Blastocystis is a cosmopolitan enteric protozoan found in the digestive tract of humans, animals, birds, reptiles and amphibians. Its prevalence can exceed 5% in industrialized countries and may be between 30% and 100% in developing countries [1, 2]. Its pathogenic role is still controversial because it has been found in both symptomatic and asymptomatic individuals [3,4,5]. Some studies have suggested that this protozoan is associated with clinical symptoms, such as nausea, anorexia, flatulence, and acute or chronic diarrhea [6, 7]. An association of Blastocystis with irritable bowel syndrome and extra-intestinal manifestations, such as urticaria, has also been reported [8]. Because of its genetic diversity, which has mainly been established from molecular studies of the small subunit 18S ribosomal RNA gene [9,10,11], Blastocystis has been classified into multiple subtypes (STs), including at least 17 currently known STs [7, 11,12,13,14,15]. A recent study revealed that the Blastocystis STs in the Colombian population are mainly ST1 (34%) and ST2 (23%) and to a lesser extent ST3 (11.4%), ST4 (0.8%), ST6 (19.8%), and ST8 (10.5%) [16].

Microbiome studies in patients colonized by Blastocystis are controversial, even though different studies have found that Blastocystis causes mainly digestive clinical manifestations, there is currently no agreement as to whether the protozoan actually behaves as a pathogen in humans. Studies carried out in developing countries have sought to establish possible changes in the intestinal microbiota based on the presence of this protozoan [17]. Research carried out on French patients with irritable bowel syndrome (IBS) discovered that Blastocystis was twice as prevalent in individuals with the disease than in the healthy population. Additionally, the incidence of Blastocystis was associated with a significant change in the composition of the gut microbiota, in which a decrease in “healthy” bacteria, mainly of the genus Bifidobacterium, was evidenced [5]. In contrast, a study carried out on the French population also revealed a possible relationship between the presence of Blastocystis and an increase in the diversity and abundance of intestinal microbiota, mainly observed as an increase in the class Clostridia and a decrease in the family Enterobacteriaceae, which suggested that Blastocystis is associated with a healthy gut microbiota [18].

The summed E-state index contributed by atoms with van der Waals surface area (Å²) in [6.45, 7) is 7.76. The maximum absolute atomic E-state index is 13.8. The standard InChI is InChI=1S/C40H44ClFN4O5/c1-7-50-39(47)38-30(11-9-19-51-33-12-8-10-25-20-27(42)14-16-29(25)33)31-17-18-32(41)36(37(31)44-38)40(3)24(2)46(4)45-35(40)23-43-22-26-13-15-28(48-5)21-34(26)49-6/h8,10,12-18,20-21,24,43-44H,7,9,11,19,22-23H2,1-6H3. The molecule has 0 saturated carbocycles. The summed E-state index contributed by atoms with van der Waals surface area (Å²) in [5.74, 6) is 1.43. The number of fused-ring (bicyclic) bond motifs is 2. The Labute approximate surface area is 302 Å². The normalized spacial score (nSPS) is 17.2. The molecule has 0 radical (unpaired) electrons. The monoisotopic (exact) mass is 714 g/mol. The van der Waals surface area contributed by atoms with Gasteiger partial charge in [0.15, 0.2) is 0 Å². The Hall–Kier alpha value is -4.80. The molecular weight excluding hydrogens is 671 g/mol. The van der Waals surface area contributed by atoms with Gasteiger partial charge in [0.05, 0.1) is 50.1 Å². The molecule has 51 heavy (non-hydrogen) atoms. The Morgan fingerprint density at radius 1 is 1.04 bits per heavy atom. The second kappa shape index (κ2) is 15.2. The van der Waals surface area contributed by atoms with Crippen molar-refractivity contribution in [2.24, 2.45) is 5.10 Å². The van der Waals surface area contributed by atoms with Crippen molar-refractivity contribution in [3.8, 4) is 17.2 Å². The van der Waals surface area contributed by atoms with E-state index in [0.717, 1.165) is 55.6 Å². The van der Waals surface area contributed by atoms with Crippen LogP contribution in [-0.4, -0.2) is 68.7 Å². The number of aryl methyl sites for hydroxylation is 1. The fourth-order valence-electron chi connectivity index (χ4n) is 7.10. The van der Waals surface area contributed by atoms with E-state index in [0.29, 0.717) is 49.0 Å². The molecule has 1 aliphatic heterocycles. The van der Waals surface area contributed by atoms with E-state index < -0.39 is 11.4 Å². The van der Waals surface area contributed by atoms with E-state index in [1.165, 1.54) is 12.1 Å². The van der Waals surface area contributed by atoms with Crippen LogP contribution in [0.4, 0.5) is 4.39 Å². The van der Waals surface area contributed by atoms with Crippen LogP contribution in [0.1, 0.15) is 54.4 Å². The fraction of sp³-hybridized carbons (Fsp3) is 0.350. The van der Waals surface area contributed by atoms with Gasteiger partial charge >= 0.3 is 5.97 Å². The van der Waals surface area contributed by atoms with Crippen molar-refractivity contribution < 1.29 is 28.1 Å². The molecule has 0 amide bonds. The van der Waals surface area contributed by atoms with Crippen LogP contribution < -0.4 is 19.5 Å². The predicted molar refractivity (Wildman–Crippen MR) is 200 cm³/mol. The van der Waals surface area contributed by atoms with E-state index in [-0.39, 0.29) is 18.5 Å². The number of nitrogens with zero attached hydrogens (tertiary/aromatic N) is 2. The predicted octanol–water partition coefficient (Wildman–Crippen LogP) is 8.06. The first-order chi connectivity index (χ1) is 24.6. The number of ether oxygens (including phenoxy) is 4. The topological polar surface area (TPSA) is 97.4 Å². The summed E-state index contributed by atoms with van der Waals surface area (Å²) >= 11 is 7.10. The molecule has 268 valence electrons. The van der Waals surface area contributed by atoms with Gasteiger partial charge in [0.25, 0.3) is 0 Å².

During an investigation of Swedish adults comparing the features of Blastocystis infection with changes in the intestinal microbiota in travelers of this nationality, Forsell et al. [19] observed a probable relationship between the protozoan and the predominance of a healthy microbiota. Possible changes in the intestinal microbiota were evaluated in patients from Toowoomba, Australia and, despite the fact that some changes were observed that were mainly related to an increase in Firmicutes and a decrease in Bacteroidetes, no significant changes were observed in patients with respect to healthy individuals [20]. These contradictory findings have been attributed to the genetic diversity of the protozoan. A recent study that implemented in vivo and in vitro techniques found that Blastocystis ST7 potentially leads to an imbalance in the intestinal microbiota, suggesting that the ST shows pathogenicity via microbiotic modulation, thus providing a contrary position to the increasing reports on the commensal nature of this ubiquitous parasite [4, 21].